Remaining very busy on television, Whitsun-Jones guested in the highly successful Maigret, "The Crime At Lock 14" (BBC, 1963), with Rupert Davies as the French detective, plus Isa Miranda from "Epic"; and in The Odd Man, "A Pattern Of Little Silver Devils" (Granada, 1963), a moody, noir-ish crime series, here also guest-starring Donald Sutherland as a drummer in a jazz band, and secret drug addict. He was next one of a regular repertory company, also including former stand-up Alfred Marks and Welsh loon Kenneth Griffith, in Paris 1900 (Granada, 1964), vigorously performing six stage farces from that time by Georges Feydeau, adapted and produced by Philip Mackie, an unfairly overlooked TV hero of the 60s whose literary adaptations were always good value. The next two guest shots both saw Whitsun-Jones working with Patrick Macnee's then wife Catherine Woodville, killed off in "Hot Snow," and stuntman-director Ray Austin; G.S.5, "Scorpion Rock" (ATV, 1964) starred Ray Barrett and Neil Hallett as agents, with Whitsun-Jones (as a Mediterranean dictator called Emilio Zafra) and Woodville guesting, Austin as stunt arranger and Brian Clemens as script editor, while yet another episode of The Saint, "The Damsel in Distress" (ATV/ITC, 1964), directed by Peter Yates, had Whitsun-Jones and John Bluthal as members of a slightly dodgy Italian family, with Woodville and Austin also in the cast, again. Miss Adventure, "Journey to Copenhagen" (ABC, 1964) was, as the title suggests, a light comedy thriller which starred, of all people, Hattie Jacques (Eric Sykes' sister on TV, and a Carry On-er in films), and the producer was Ernest Maxin, later noted for his work with Morecambe and Wise; Whitsun-Jones guested here as a Russian, along with Eric Flynn, who died recently and was in "Murdersville." Either nothing exists from this series, or the researchers of the recent Heroes Of Comedy and The Unforgettable... programmes on Hattie haven't done their job properly (I'd suspect the latter, frankly). Whitsun-Jones occasionally turned up on the successful P.G . Wodehouse adaptation The World Of Wooster (BBC, 1965-67), as the fearsome Sir Roderick Glossop, father of the drippy Honoria, and generally causing complications for Ian Carmichael as Bertie, to be sorted out by Dennis Price as Jeeves.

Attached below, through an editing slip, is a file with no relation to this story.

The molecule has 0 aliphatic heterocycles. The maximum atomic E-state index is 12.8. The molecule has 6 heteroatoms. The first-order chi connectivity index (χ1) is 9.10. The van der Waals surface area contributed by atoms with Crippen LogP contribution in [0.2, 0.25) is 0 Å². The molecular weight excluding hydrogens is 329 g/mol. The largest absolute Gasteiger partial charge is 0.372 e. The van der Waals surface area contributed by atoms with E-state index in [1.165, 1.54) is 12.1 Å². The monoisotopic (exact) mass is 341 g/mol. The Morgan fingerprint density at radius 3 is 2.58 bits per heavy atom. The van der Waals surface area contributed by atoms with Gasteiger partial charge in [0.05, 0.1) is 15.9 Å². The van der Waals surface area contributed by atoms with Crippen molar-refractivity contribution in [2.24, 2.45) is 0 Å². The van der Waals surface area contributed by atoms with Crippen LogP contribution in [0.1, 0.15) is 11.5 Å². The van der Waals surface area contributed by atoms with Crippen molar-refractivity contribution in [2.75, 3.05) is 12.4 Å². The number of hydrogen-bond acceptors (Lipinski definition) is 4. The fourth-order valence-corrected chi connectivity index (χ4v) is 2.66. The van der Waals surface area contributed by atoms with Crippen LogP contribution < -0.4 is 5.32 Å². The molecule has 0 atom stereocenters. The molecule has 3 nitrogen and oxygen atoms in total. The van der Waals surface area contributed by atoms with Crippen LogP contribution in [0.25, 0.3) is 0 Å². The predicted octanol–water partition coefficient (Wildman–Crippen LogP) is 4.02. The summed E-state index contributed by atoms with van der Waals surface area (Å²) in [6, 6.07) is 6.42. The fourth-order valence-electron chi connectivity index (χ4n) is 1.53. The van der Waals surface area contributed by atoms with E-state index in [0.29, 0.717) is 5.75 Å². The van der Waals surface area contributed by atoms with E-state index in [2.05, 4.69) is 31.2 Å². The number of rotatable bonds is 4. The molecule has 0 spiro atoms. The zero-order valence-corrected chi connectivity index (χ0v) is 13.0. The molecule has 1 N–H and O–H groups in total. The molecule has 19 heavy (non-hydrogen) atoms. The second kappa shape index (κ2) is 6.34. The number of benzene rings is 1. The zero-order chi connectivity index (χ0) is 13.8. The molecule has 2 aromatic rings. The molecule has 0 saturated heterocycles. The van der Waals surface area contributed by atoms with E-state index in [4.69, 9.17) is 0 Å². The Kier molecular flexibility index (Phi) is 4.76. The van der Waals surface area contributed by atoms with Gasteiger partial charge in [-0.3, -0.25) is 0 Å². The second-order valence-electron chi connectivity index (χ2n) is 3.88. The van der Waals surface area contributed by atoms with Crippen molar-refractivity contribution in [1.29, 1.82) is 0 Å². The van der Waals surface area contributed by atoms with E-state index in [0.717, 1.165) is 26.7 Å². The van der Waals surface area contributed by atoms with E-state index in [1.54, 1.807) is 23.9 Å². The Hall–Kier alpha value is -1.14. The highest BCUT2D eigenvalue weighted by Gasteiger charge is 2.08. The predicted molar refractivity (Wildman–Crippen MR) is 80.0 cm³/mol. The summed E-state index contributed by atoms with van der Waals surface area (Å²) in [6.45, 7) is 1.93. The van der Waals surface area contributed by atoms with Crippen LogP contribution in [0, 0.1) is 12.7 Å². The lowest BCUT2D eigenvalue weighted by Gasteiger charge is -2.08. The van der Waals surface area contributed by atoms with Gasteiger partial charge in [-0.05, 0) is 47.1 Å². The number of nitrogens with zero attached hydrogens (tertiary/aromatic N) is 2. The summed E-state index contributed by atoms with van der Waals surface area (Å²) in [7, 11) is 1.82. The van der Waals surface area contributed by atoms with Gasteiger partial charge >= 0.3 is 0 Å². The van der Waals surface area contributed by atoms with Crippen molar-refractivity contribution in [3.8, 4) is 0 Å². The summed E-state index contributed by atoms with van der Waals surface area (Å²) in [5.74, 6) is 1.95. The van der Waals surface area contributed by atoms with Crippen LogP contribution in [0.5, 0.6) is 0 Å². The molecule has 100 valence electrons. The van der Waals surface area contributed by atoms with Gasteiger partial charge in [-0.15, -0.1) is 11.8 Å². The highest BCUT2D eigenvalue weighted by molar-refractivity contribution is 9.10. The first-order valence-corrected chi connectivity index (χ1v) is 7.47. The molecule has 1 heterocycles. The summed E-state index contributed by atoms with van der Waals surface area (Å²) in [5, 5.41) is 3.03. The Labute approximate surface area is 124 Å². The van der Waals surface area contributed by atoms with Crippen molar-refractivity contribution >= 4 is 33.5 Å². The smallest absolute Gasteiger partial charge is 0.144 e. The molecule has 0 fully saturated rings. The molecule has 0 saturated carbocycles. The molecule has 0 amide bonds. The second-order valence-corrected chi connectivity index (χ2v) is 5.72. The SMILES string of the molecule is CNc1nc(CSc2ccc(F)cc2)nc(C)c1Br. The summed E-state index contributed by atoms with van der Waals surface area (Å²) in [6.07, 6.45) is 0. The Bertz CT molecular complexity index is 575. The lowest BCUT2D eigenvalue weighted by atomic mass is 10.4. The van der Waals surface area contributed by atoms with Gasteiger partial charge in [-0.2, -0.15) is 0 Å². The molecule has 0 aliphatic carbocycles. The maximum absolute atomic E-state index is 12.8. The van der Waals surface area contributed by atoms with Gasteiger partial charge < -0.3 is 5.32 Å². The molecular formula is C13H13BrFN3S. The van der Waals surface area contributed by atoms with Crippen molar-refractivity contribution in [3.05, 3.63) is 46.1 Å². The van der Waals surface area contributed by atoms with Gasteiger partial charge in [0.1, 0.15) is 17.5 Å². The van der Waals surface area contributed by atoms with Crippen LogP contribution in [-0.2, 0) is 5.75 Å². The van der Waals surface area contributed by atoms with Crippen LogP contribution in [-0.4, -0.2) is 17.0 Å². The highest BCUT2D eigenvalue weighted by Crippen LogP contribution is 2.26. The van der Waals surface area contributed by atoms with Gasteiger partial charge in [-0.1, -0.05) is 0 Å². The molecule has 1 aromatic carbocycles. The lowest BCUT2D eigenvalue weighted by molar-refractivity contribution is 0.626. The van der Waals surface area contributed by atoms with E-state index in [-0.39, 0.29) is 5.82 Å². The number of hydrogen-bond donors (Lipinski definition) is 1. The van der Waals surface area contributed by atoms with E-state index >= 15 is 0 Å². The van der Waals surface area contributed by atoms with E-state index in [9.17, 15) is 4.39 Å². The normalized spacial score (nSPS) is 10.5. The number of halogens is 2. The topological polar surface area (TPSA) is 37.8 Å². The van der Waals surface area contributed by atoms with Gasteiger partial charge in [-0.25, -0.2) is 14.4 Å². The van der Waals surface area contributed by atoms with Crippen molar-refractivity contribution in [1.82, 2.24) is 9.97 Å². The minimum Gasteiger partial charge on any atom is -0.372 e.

Going back to children's programmes (heh heh), he was in Doctor Who, "The Smugglers" (BBC, 1966), a Tale of Old Dartmoor with Whitsun-Jones as a local squire, later revealed to be in league with the nominal ruffians. It was the penultimate story of the visibly ailing (and frankly, having trouble with his lines) William Hartnell; later, in "The Mutants" (1972) with Jon Pertwee, Whitsun-Jones' character of the Marshal, treating the inhabitants of an Earth colony shabbily, was intended by writers Bob Baker and Dave Martin as a critique of British imperialism, although this rather got lost in the usual juvenile runaround. Returning to successful stage musicals, he was in the West End production of Fiddler On The Roof, in 1967, with Topol (and later, Alfie Bass) taking centre stage as Tevye; Whitsun-Jones would, again, miss out on the later film version. On TV, Mr. Rose, "The Jolly Swagman" (Granada, 1967), a spin-off from the aforementioned The Odd Man, starred bald-domed comedy actor William Mervyn as the retired Scotland Yard man of the title, here taking a cruise on which Whitsun-Jones, John LeMesurier, and Derek Farr (seen in "Man-Eater of Surrey Green" and "The Eagle's Nest") were also present. The first week of 1969 saw Whitsun-Jones as a regular in Wild, Wild Women (BBC, 1969), a vehicle for Barbara Windsor in between Carry On's; it was written by Ronnie Wolfe and Ronald Chesney, who had earlier created The Rag Trade, and similarly this was set in a clothing factory with a truculent female workforce, the difference being it was set in 1902. Despite Windsor's (continuing) popularity, it only ran for one season; Whitsun-Jones played her pompous and somewhat lascivious employer, while his gormless assistant was forgotten stand-up Ken Platt, whose allegedly hilarious catchphrase was "I won't take me coat off, I'm not stopping". The pilot in 1968, unsurprisingly an episode of Comedy Playhouse, had Derek Francis (later in "House of Cards") in Whitsun-Jones' eventual role, similarly Penelope Keith (a very different type of comic actress from Windsor!) had been in this, but not the series. Then, two episodes, as different characters, of Department S; "A Cellar Full of Silence" (ATV/ITC, 1969), directed by former Hammer man John Gilling, with Peter Wyngarde and chums delving into the case of four corpses in fancy dress turning up in a cellar, and the later "Death on Reflection", involving killings somehow connected to a much sought-after mirror. The latter featured 40s leading man Guy Rolfe (who'd actually been in Dennis Spooner's mind when he created Jason King) as chief villain, and Whitsun-Jones, just as "Fog" did at around the same time.